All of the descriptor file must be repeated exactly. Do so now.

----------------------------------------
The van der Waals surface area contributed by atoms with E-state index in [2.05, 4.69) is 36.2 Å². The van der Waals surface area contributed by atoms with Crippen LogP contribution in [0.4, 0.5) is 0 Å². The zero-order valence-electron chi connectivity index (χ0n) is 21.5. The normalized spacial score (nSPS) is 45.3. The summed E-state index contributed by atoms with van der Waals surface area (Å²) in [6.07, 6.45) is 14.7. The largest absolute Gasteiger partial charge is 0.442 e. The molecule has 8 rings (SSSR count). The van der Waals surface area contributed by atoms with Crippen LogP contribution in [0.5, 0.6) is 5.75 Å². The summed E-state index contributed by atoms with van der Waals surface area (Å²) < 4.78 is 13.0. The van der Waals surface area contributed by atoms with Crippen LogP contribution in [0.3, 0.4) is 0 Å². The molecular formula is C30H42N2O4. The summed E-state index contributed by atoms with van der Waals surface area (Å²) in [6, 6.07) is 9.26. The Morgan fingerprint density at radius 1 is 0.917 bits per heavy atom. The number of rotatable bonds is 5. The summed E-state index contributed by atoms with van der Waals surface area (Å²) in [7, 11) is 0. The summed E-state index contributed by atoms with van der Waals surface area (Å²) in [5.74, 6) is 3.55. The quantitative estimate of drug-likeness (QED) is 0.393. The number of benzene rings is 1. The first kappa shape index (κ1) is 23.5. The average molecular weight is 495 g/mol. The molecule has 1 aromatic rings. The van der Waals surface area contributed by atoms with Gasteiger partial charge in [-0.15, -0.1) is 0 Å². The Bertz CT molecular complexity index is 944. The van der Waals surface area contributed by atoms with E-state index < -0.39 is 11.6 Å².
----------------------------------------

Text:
The van der Waals surface area contributed by atoms with E-state index in [2.05, 4.69) is 36.2 Å². The van der Waals surface area contributed by atoms with Crippen LogP contribution in [0.4, 0.5) is 0 Å². The zero-order valence-electron chi connectivity index (χ0n) is 21.5. The normalized spacial score (nSPS) is 45.3. The summed E-state index contributed by atoms with van der Waals surface area (Å²) in [6.07, 6.45) is 14.7. The largest absolute Gasteiger partial charge is 0.442 e. The molecule has 8 rings (SSSR count). The van der Waals surface area contributed by atoms with Crippen LogP contribution in [0.5, 0.6) is 5.75 Å². The summed E-state index contributed by atoms with van der Waals surface area (Å²) < 4.78 is 13.0. The van der Waals surface area contributed by atoms with Crippen LogP contribution in [0.3, 0.4) is 0 Å². The molecular formula is C30H42N2O4. The summed E-state index contributed by atoms with van der Waals surface area (Å²) in [6, 6.07) is 9.26. The Morgan fingerprint density at radius 1 is 0.917 bits per heavy atom. The number of rotatable bonds is 5. The summed E-state index contributed by atoms with van der Waals surface area (Å²) in [7, 11) is 0. The summed E-state index contributed by atoms with van der Waals surface area (Å²) in [5.74, 6) is 3.55. The quantitative estimate of drug-likeness (QED) is 0.393. The number of benzene rings is 1. The first kappa shape index (κ1) is 23.5. The average molecular weight is 495 g/mol. The molecule has 1 aromatic rings. The van der Waals surface area contributed by atoms with Gasteiger partial charge in [-0.15, -0.1) is 0 Å². The Bertz CT molecular complexity index is 944. The van der Waals surface area contributed by atoms with E-state index < -0.39 is 11.6 Å².